As a result the kind of interaction that is necessary to build a relationship that would be mutually beneficial or useful to us is sacrificed for a three to four year holiday at public expense. One of the most neglected areas of diplomatic interaction is the academic institutions and think tanks in various countries. While we possibly speak to and interact with those in the west- the US and Europe- we ignore those in Asia for instance. Quite often governments take a cue from the work done by think- tanks and specialised departments of universities on policy matters and policy options. Equally government policy thinking is often tested for reactions from such institutions. They act as a sounding board because expertise on various subjects is available there.
Do our diplomats in Asian capitals- Southeast Asia in particular- spend any time talking with academics and experts in such institutions that are often the crucibles of policy initiatives? This is also true of the media. It is only when there is some adverse report or we need to get some publicity that we approach the media. What is needed is a constant dialogue with and briefings of the media, to create an atmosphere conducive for a productive relationship.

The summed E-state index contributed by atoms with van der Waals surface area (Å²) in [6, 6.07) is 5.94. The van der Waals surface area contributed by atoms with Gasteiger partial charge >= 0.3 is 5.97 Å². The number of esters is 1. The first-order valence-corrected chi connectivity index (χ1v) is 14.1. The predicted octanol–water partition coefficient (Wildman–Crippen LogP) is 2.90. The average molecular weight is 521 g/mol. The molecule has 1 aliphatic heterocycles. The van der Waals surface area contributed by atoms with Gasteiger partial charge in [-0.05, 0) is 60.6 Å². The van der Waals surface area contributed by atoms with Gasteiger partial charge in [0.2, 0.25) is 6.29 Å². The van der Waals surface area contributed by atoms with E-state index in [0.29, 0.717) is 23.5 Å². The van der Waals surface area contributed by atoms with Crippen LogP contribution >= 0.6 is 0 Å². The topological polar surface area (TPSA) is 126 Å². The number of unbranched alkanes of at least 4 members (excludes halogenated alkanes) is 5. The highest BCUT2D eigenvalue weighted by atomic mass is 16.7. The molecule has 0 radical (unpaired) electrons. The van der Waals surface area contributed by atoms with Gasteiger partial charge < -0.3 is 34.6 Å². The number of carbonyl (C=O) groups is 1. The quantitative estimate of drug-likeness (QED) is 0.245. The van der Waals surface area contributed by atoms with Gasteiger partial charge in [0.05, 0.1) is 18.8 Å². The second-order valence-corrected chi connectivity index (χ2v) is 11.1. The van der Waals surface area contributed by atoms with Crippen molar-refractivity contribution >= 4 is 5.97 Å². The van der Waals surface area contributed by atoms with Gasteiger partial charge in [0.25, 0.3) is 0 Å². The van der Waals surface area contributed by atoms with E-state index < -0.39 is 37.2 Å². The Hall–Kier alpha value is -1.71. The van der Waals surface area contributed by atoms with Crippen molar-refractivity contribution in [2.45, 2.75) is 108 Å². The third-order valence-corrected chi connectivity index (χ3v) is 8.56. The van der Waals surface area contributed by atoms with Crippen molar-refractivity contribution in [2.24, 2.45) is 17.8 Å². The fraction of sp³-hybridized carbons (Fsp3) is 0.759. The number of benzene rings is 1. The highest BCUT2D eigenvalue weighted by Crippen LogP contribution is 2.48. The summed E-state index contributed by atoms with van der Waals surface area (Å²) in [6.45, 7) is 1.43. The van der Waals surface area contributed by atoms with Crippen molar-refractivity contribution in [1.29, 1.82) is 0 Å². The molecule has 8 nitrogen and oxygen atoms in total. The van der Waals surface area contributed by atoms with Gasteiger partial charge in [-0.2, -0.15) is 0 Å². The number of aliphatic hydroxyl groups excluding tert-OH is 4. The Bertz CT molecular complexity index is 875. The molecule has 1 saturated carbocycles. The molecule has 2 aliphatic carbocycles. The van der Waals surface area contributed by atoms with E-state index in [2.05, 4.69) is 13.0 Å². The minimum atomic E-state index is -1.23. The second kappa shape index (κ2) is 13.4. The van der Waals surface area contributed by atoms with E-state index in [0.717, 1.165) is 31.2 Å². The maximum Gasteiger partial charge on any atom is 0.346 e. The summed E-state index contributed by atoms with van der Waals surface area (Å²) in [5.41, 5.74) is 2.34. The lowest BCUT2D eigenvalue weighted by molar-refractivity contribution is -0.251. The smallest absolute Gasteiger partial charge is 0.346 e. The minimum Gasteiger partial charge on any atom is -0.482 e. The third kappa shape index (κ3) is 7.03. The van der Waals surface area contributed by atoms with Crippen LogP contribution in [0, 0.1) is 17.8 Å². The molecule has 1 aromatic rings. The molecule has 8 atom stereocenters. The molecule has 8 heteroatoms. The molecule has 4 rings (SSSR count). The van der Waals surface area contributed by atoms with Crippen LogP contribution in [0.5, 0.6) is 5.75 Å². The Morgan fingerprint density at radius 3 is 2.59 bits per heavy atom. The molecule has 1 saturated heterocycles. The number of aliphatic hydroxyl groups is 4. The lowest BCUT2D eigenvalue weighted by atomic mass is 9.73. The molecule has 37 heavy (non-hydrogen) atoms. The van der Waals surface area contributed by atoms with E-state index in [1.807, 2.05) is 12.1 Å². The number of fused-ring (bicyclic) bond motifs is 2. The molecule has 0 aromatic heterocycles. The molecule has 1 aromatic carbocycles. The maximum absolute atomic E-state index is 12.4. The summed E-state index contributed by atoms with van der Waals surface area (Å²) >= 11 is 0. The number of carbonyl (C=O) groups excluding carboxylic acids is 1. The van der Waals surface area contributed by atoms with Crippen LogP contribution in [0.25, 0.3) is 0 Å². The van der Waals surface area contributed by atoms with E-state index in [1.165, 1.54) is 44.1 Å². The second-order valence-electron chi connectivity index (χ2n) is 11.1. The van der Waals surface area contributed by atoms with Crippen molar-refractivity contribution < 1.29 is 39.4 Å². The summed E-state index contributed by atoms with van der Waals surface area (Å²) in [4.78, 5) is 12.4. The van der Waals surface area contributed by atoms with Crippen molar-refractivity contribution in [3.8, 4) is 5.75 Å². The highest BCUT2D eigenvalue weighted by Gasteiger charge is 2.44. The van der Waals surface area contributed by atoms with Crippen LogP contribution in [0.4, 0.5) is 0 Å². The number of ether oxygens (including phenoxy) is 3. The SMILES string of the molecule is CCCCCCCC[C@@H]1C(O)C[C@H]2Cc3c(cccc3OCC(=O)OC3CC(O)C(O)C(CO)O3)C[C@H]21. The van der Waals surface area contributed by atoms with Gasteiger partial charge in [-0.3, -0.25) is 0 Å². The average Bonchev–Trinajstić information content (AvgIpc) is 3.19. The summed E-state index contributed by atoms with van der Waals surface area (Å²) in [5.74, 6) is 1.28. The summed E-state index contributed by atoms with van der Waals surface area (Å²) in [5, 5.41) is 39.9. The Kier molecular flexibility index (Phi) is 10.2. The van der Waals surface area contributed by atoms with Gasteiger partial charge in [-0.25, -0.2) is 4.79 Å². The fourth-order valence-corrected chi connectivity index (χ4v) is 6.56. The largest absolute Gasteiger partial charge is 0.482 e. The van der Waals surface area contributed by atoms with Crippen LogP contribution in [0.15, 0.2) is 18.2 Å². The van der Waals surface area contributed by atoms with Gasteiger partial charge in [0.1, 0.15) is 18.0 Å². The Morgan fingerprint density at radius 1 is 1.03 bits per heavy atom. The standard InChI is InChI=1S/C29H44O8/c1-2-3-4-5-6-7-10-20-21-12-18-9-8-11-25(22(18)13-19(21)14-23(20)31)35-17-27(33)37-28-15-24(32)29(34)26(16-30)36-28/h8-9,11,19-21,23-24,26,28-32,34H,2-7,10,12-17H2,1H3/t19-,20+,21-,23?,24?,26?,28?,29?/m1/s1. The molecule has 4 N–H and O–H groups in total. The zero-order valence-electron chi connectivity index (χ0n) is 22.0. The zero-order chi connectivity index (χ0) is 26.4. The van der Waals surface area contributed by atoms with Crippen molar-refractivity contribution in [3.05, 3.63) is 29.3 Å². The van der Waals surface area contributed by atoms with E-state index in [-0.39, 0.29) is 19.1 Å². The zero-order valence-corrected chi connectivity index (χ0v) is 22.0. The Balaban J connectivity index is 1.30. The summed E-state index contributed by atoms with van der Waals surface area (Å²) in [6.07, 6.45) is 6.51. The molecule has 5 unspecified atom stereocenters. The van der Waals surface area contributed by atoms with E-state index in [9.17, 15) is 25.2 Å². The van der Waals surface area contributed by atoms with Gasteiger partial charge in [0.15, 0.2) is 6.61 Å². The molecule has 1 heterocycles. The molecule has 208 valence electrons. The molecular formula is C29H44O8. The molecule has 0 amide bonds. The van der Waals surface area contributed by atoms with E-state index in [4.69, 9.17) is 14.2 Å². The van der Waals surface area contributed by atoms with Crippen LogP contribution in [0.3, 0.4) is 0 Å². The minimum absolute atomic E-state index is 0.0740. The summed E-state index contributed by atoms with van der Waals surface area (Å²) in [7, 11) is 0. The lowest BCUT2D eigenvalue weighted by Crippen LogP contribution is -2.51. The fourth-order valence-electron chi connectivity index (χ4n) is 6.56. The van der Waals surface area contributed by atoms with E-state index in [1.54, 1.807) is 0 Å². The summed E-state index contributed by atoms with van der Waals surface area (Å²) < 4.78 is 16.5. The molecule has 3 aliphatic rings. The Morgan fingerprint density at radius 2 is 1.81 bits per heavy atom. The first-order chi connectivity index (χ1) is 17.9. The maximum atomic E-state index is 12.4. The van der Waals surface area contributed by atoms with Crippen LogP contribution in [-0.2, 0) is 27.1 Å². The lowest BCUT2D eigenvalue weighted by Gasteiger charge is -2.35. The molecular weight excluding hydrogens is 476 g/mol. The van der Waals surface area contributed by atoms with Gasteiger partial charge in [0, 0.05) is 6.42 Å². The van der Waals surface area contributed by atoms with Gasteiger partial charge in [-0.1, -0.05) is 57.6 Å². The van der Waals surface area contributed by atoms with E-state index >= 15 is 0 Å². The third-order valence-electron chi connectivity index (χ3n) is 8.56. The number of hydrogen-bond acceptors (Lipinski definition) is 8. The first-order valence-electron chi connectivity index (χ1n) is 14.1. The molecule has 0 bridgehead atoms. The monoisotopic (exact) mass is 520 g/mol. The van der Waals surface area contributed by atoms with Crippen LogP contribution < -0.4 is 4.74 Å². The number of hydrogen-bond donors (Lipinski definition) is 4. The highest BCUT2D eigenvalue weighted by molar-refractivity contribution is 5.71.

For over 15 years now I have been stressing the importance of strengthening our relations with Southeast Asia. This became particularly clear to me while working in Hong Kong where there was a substantial diplomatic presence and diplomats there would speak about the relations with Sri Lanka and what they see is missing. They were senior diplomats. As far back as 1994 I mentioned this to the then Foreign Minster Lakshman Kadirgamar over lunch in Hong Kong. Even in Hong Kong there was the kind of LTTE activity that Minister Bogollagama has mentioned in his speech- arms buying, human smuggling, falsifying travel documents and forging visas. Such activity is obviously still going on in some of the Southeast Asian countries sometimes unknown to the authorities, sometimes with the connivance of officials or security personnel.